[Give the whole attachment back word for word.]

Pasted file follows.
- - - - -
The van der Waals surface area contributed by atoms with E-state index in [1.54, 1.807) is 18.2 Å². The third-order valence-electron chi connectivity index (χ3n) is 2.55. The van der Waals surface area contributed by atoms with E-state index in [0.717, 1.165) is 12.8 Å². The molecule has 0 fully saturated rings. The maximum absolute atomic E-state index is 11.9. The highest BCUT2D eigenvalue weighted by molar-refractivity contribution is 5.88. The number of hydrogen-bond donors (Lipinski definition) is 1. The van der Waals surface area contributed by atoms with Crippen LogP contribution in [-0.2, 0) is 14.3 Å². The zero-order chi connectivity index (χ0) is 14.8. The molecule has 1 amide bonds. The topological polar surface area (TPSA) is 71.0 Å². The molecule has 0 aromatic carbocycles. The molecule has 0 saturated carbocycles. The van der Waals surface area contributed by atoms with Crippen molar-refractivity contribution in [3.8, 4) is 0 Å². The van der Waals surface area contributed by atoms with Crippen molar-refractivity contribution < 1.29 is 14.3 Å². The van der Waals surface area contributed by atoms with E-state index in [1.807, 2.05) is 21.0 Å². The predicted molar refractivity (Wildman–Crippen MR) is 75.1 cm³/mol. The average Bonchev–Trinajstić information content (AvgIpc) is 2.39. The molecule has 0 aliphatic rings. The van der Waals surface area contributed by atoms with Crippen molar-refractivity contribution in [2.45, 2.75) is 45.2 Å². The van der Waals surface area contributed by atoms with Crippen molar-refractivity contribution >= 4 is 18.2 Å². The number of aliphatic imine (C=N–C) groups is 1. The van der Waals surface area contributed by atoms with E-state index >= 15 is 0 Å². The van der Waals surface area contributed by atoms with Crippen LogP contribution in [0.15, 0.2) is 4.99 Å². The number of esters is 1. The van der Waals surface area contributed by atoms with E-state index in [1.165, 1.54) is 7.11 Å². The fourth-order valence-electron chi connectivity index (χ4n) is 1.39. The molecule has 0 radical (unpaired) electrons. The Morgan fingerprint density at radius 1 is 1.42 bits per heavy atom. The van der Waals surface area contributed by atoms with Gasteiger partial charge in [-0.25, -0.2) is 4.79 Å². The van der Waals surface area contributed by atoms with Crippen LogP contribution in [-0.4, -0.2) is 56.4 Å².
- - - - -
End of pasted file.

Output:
The van der Waals surface area contributed by atoms with E-state index in [1.54, 1.807) is 18.2 Å². The third-order valence-electron chi connectivity index (χ3n) is 2.55. The van der Waals surface area contributed by atoms with E-state index in [0.717, 1.165) is 12.8 Å². The molecule has 0 fully saturated rings. The maximum absolute atomic E-state index is 11.9. The highest BCUT2D eigenvalue weighted by molar-refractivity contribution is 5.88. The number of hydrogen-bond donors (Lipinski definition) is 1. The van der Waals surface area contributed by atoms with Crippen LogP contribution in [-0.2, 0) is 14.3 Å². The zero-order chi connectivity index (χ0) is 14.8. The molecule has 1 amide bonds. The topological polar surface area (TPSA) is 71.0 Å². The molecule has 0 aromatic carbocycles. The molecule has 0 saturated carbocycles. The van der Waals surface area contributed by atoms with Crippen molar-refractivity contribution in [3.8, 4) is 0 Å². The van der Waals surface area contributed by atoms with Crippen molar-refractivity contribution < 1.29 is 14.3 Å². The van der Waals surface area contributed by atoms with E-state index in [1.807, 2.05) is 21.0 Å². The predicted molar refractivity (Wildman–Crippen MR) is 75.1 cm³/mol. The average Bonchev–Trinajstić information content (AvgIpc) is 2.39. The molecule has 0 aliphatic rings. The van der Waals surface area contributed by atoms with Crippen molar-refractivity contribution in [2.45, 2.75) is 45.2 Å². The van der Waals surface area contributed by atoms with Crippen molar-refractivity contribution >= 4 is 18.2 Å². The number of aliphatic imine (C=N–C) groups is 1. The van der Waals surface area contributed by atoms with E-state index >= 15 is 0 Å². The van der Waals surface area contributed by atoms with Crippen LogP contribution in [0.15, 0.2) is 4.99 Å². The number of esters is 1. The van der Waals surface area contributed by atoms with E-state index in [1.165, 1.54) is 7.11 Å². The fourth-order valence-electron chi connectivity index (χ4n) is 1.39. The molecule has 0 radical (unpaired) electrons. The Morgan fingerprint density at radius 1 is 1.42 bits per heavy atom. The van der Waals surface area contributed by atoms with Gasteiger partial charge in [-0.25, -0.2) is 4.79 Å². The van der Waals surface area contributed by atoms with Crippen LogP contribution in [-0.4, -0.2) is 56.4 Å².